Former American secretary of agriculture Ezra Taft Benson said, “Periodic fasting can help clear up the mind and strengthen the body and the spirit.”
Fasting is largely misunderstood. Food is so necessary to our existence. Why would we want to punish ourselves by not eating? How can abstaining in any way be beneficial?
Yet fasting is a part of almost every religious tradition. The greatest spiritual leaders in history all refer to going through a time of fasting in their quest for truth and enlightenment.
Physically, our digestive systems benefit from having a break. Fasting is often used as part of the process of detoxifying our bodies. It also naturally helps us to manage our weight. And some studies show that fasting can actually slow the aging process.
While there are many kinds of fasting, I recently rediscovered the beauty of living on nothing but water for an entire day. While I had made this a weekly practice in my 20s, I had drifted away from it for nearly 30 years. I had forgotten how wonderful it felt. My digestive system thanked me for the break. And coming off my fast, food tasted even more wonderful.
In addition, I had forgotten how powerful fasting is. When we’re faced with challenges outside our control, we can do nothing but determine our own response. This is what Gandhi demonstrated through his hunger strikes. While these actions were certainly more extreme than the usual fasting practices of Gandhi and his followers, they were effective. Hunger strikes have since become a powerful form of political protest around the world.
As a young person, I felt relatively powerless in my opposition to the nuclear arms buildup during the Cold War. Peace activists and leaders like Pope John Paul II told me to fast and pray. As I watched the growth of the Solidarity Movement in Poland and the rise of opposition throughout Eastern Europe, I became aware that I was a part of something much bigger than myself. We really were making a difference and history has proved that this was no mere illusion.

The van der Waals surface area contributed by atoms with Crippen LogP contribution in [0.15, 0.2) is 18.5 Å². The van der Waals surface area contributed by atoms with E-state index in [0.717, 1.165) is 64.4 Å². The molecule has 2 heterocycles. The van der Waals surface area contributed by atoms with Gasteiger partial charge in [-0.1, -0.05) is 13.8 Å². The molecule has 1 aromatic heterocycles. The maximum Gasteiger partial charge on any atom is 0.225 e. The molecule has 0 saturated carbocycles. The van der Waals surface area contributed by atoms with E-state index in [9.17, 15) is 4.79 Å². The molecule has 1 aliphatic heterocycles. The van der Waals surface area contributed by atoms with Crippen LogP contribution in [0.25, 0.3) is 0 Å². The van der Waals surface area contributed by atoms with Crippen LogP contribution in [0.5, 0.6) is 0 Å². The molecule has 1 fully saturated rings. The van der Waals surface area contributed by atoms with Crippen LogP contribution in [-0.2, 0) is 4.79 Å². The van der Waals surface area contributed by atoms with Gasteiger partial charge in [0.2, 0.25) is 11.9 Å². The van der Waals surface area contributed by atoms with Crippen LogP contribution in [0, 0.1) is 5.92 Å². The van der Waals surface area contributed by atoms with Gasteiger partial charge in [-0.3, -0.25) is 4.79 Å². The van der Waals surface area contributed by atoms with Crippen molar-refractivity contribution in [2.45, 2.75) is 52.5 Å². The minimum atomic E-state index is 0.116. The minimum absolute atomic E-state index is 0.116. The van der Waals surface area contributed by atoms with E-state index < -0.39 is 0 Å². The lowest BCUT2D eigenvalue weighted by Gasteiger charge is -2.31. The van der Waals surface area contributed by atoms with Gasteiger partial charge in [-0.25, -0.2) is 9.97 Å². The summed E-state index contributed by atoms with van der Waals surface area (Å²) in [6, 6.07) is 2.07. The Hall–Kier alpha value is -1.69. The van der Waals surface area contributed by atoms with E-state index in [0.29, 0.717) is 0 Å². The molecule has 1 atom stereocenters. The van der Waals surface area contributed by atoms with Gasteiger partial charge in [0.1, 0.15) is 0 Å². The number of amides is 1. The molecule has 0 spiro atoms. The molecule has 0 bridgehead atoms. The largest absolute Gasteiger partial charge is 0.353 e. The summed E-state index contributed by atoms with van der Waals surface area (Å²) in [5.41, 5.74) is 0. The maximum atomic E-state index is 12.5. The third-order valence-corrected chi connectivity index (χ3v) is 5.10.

While many of us naively believed that global conflict would end with the Cold War, we see that the struggle for the future of our planet continues. As acts of violence and racism grab the news headlines, many groups work quietly around the world in peaceful resistance. It has become clear to me that members of any religion, from Christian to Muslim to Hindu, and every religion and non-religion in between, call for the use of fasting to bring peace within ourselves and thus to our world. In the age of the Internet, many groups give us the opportunity to share our stories and to donate what we save on food to just causes.
I honestly don’t know why fasting works. I do know, however, that it makes me feel purified in body, mind and spirit, and links me in solidarity with good people all around the world.
Fasting on water is not for everyone. Many have health concerns that only allow them to abstain from certain foods. A different religion may have their own rules and guidelines when it comes to fasting, as do different schools of health. What seems to be of greatest importance, however, is one’s desire to be an agent for peace.
As we look at the seemingly insurmountable problems in the world, the words of Helen Keller ring truer than ever: “I am only one, but I am still one. I cannot do everything, but I can still do something. And because I cannot do everything, I will not refuse to do the something that I can do.”
Troy Media columnist Gerry Chidiac is an award-winning high school teacher specializing in languages, genocide studies and work with at-risk students.